The University of Manitoba Students’ Union (UMSU) has hired Mubo Ilelaboye as the new full-time coordinator for community groups.
At the beginning of the 2017-18 academic year, UMSU introduced structural changes to the functioning of community groups that include hiring one full-time coordinator to work with its four community groups, replacing the four part-time coordinator positions which had previously worked with each individual group.
The Manitoban reached out to Llelaboye for comment, however she insisted the queries be forwarded to UMSU president Tanjit Nagra. Nagra said she is very excited to have Llelaboye onboard.
“She comes from a not-for-profit background as well. So I am very excited to have her as a part of the UMSU team,” Nagra said.
The four community groups under UMSU are the Womyn’s Centre, the University of Manitoba Aboriginal Students Association (UMASA), Rainbow Pride Mosaic (RPM), and the Student Accessibility Centre.
Amanda Fredlund, UMASA co-president, maintains that there are upsides and downsides to any situation. UMASA is viewing the amalgamation of the part-time positions into one full-time position in “a few different ways.”
“The upside is that we do have a full-time coordinator dedicated to helping us now along with the other three groups, where in the past it has just been a part time” coordinator, along with a “larger budget now as a smaller portion of it is going to the new coordinator,” she said.
Fredlund also said she believes it is unfair that one person is now in charge of multiple groups.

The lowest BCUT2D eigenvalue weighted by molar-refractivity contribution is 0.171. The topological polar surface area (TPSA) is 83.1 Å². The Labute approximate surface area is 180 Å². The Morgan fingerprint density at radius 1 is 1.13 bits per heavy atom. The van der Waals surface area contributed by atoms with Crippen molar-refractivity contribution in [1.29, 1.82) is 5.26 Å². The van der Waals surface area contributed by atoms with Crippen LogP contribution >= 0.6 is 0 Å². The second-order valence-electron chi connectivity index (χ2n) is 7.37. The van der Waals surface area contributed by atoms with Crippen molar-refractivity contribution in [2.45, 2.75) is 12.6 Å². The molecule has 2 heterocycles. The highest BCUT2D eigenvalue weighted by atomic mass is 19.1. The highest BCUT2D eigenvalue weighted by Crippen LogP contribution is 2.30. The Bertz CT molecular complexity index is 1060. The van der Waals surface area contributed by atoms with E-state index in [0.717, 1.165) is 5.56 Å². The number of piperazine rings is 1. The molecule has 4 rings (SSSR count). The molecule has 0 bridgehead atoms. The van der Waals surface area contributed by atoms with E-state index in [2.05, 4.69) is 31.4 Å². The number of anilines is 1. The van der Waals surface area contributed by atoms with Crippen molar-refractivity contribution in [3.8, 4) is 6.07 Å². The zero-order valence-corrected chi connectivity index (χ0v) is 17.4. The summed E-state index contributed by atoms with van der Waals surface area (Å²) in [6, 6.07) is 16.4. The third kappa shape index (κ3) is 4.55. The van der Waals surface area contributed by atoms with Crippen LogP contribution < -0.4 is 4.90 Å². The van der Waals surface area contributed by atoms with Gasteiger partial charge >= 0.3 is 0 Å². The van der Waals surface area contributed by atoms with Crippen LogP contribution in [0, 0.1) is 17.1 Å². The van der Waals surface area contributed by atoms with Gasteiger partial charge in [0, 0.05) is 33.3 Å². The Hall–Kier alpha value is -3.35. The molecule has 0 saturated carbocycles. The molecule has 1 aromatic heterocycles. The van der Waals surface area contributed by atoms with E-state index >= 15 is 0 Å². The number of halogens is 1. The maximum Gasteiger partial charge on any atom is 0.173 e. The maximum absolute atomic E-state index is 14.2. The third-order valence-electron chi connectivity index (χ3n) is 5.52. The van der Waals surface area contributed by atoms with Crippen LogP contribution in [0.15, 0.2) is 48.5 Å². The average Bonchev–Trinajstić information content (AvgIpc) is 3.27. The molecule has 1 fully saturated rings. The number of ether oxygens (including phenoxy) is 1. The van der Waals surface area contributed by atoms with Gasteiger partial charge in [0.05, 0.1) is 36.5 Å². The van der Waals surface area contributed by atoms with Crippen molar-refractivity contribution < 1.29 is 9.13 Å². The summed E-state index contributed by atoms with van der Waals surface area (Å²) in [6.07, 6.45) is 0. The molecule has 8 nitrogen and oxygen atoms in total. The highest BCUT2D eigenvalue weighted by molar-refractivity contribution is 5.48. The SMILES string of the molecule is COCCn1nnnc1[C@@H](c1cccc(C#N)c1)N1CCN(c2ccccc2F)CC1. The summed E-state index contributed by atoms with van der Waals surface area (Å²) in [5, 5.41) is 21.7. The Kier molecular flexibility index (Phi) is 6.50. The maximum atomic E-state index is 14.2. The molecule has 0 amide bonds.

“The downside is that one person is now responsible for more organizations, so she’s kind of spread thin,” she said.
“Our big worry is that we might not be represented,” Fredlund added, but called the arrangement an opportunity for allyship.
“Having allies at all levels, especially with UMSU, is definitely a benefit for us,” she said. “I think that our concern as we go forward is to see if the new coordinator has an understanding of our student group, as well as the others. Our past coordinators have been Indigenous.”
“We are hopeful that this will be an opportunity to educate and learn as well as support each other,” she added.
Nagra acknowledged it would be difficult for the union to hire someone who identified as a member of all four communities represented by its groups, but it was crucial to find a candidate with an open mind.
“The biggest thing I think the [hiring committee was] looking for, obviously, is an understanding that it is very difficult to have someone who can check off all those boxes or identify within all the communities but we were looking for someone that was ready to listen and ready to work, essentially,” Nagra said.
Sarah White, LGBTTQ* representative for UMSU mentioned that the changes to the coordinator position were surprising but said she is looking forward to working with the new coordinator.
“We have already spoken a few times and I firmly believe that we will be able to continue the tradition of community outreach and support that RPM was founded on,” White said.
The Womyn’s Centre Collective issued a release saying it believes the position should be filled by someone who identifies with the respective communities, otherwise it will “compromise the needs, values, and mandate” of all the community group spaces that the coordinator oversees.
“Condensing each paid coordinator position into the new and single community groups coordinator position is a very harmful and problematic approach,” reads the release.
According to the collective, the annual budget of the Womyn’s Centre is $26,000, with $12,000 dedicated to the coordinator’s wages. The release said the collective is skeptical of how UMSU will “employ” the resources under the new structure.
Representatives from the Student Accessibility Centre declined to comment on the story.